Painful Hammer blow: Commvault CEO ousted, costs and staff face cuts as financial figures falter
Activist investor forces search for new chief exec, restructuring
Activist investor Elliott Management has this week claimed the scalp of Commvault CEO Bob Hammer, as the storage biz accedes to its demands in the wake of disappointing financial results.
Data-protecting Commvault has agreed to change its chief executive, cut costs, lay off some folks, shake up its organizational structure, install two independent directors, and possibly buy back shares to make Elliott richer than it was before it bought into Commvault.
On Tuesday, the New-Jersey-based biz announced the financial figures for its fourth quarter of its fiscal 2018, as well as the numbers for the full year.
Revenues for Q4 – the three months to March 31 of the calendar year – were $185m, up seven per cent year-on-year from $173m. The quarter recorded a net loss of $1.7m versus a $3.2m profit a year ago. For the full fiscal 2018, revenues hit $699m, up 7.5 per cent year-on-year from $651m, and were turned into a net loss of $62m versus a $540,000 profit in 2017.
More numbers: software and products sales stood at $83.5m, up seven per cent, and services sales totaled $101.4m, up 15 per cent. The biz also repurchased $21m in common stock this quarter, bringing the total for the year to $112m.
So there's the upfront problem: revenues nudging up while profits become losses. A Commvault Advance plan was revealed on Tuesday to return the biz to growth.
CEO, president, and chairman Bob Hammer pointed to good numbers inside the overall results: "Our software and products revenue growth was driven by a record number of enterprise transactions and significant acceleration of our subscription-based pricing model.
Hooo boy, Commvault, your activist investor is not a happy chappyREAD MORE
"For the fourth quarter, approximately 37 per cent of our software and products revenue was attributable to subscription-based pricing which resulted in full year fiscal 2018 subscription-based pricing being 25 per cent of our software and product revenues."
"These results show the progress we are making in strengthening our competitive technology position, enhancing and expanding distribution, and realigning resources to drive our go-to-market as a partner-led organization. However, we know we can and must do more in order to return the company to sustainable, profitable growth."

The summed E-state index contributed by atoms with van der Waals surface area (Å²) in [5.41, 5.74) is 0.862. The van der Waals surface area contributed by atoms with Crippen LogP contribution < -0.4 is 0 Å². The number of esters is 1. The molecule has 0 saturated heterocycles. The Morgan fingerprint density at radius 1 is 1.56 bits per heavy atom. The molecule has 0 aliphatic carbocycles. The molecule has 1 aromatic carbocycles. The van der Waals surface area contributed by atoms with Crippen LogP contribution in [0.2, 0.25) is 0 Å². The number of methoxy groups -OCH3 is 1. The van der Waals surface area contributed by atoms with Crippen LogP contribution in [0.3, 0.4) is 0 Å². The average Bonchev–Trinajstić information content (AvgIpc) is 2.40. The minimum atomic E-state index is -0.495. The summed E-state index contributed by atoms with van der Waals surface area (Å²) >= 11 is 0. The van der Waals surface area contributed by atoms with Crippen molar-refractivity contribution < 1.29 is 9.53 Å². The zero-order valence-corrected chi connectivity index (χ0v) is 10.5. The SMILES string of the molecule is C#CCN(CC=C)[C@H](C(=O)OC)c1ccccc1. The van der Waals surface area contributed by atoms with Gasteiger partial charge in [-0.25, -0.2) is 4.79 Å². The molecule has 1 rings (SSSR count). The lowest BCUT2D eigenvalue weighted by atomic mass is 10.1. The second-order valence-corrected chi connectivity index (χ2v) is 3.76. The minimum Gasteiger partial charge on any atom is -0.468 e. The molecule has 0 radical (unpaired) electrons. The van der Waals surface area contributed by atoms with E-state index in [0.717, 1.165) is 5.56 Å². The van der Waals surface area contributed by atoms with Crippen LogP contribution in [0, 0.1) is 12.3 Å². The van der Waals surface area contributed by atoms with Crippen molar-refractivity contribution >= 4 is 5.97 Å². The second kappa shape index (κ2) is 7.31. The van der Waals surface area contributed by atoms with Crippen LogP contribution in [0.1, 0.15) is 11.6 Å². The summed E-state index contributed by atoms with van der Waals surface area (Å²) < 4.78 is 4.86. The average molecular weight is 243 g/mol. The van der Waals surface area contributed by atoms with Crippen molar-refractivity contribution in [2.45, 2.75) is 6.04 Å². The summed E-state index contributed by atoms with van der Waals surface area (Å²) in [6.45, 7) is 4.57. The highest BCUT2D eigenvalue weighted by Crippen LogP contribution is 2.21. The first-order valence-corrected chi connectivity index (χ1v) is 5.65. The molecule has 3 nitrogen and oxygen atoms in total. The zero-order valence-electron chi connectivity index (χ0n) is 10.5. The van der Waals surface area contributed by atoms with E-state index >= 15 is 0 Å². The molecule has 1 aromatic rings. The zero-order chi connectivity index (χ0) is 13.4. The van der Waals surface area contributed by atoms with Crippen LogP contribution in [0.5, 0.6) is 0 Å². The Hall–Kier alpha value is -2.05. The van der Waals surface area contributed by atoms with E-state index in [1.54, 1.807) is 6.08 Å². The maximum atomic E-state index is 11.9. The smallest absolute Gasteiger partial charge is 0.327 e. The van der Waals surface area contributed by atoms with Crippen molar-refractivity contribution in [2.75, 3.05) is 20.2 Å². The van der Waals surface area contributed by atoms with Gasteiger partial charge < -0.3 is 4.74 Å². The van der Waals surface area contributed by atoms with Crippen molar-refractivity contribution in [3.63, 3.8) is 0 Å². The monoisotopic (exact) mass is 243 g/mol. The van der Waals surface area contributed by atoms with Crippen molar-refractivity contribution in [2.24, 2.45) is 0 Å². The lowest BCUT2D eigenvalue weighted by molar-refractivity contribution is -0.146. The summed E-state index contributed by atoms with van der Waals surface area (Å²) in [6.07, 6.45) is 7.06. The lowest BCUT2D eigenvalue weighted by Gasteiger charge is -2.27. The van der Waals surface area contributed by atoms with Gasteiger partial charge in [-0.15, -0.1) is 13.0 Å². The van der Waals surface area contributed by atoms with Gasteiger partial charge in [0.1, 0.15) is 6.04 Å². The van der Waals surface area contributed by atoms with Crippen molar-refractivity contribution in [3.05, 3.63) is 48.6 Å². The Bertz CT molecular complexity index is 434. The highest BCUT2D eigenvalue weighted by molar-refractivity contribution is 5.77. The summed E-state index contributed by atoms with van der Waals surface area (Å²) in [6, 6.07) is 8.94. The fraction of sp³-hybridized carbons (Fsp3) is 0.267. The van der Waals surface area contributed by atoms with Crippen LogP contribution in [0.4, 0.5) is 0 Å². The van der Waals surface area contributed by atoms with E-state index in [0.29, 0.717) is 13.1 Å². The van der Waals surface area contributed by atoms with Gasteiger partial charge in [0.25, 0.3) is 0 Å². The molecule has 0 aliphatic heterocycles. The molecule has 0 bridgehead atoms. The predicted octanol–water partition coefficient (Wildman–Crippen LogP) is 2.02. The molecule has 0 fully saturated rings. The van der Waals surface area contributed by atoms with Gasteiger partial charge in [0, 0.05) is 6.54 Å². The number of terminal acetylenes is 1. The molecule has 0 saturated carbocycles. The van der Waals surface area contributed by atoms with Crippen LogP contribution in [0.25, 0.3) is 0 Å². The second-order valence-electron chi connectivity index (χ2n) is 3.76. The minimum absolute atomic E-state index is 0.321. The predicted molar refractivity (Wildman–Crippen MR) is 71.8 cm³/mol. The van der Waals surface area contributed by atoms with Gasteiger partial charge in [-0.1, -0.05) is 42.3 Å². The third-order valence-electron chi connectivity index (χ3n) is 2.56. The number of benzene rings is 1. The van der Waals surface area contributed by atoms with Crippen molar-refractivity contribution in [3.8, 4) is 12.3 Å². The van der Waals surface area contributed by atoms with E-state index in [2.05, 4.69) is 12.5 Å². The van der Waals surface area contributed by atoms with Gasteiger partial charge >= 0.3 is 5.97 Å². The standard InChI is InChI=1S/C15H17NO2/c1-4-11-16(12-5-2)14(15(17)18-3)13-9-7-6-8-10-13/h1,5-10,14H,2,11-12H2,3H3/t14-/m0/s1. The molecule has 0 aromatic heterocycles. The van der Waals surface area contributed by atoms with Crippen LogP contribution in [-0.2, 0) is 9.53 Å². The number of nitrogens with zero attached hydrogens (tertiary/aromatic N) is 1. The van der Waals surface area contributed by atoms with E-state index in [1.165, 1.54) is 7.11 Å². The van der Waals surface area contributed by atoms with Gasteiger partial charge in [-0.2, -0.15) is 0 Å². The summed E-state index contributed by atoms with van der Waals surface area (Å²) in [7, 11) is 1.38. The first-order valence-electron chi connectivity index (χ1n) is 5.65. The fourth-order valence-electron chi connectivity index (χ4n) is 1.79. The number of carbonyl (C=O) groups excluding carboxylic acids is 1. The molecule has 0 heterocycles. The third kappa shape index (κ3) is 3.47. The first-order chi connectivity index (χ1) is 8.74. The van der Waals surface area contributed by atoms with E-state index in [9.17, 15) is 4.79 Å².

Subscription-based pricing is good for the long-term but less so for the short-term, as it brings in less money then than a traditional hardware and software license sale.
The Commvault Advance turnaround blueprint has been in place inside Commvault for 18 months, we're told, but is now being accelerated with an oversight committee and three new aspects:
- More efficient go-to-market team by restructuring and reorganizing field-facing resources in sales and marketing to be directly tied to key routes to market with alliances, distribution, service provider, and global SI partners,
- Worldwide cost-reduction effort including use of contracted employees, third party expenses, travel and expenses, and targeted headcount reductions of approximately four per cent of the workforce,
- Supplemental pricing and packaging options in the company's core data protection offering, and upcoming new product announcements that are aligned with key routes to market.
Commvault and its board have initiated new governance initiatives, we're told, and a comprehensive review of Commvault's business and capital allocation to identify additional opportunities for improvement and value creation – thus implying share buy-backs are being mulled. The oversight committee will report on its progress in alongside the company's Q2 fiscal 2019 financial results.
The biz has hired an executive recruitment firm to look externally for a new CEO. Hammer will stay in charge until the new person is appointed and then remain as chairman. Two new independent directors, agreed by Elliott, will be appointed to the board, replacing two existing directors.
"We commend Bob Hammer on his leadership and vision in building Commvault into the company it is today," said Jesse Cohn, partner and senior portfolio manager at Elliott Management.
Hammer has been at the summit of Commvault for 20 years. In recent times, execution issues with sales deals, and the shift to the cloud, to subscription models, and to appliances, have all caused problems for Commvault. The business was dealing with it, as far as we could see, however, not quite fast enough for the likes of Elliott Management, which published a devastating letter of criticism comparing Commvault's performance to its peers.
It must have been as unwelcome as a thrown pitcher of stale vomit to Commvault's board and management. However, they recognized the validity of its points and, in time with the fiscal year-end, caved to Elliott's wishes.
Commvault's share price closed down 3.57 per cent to $67.45 apiece. ®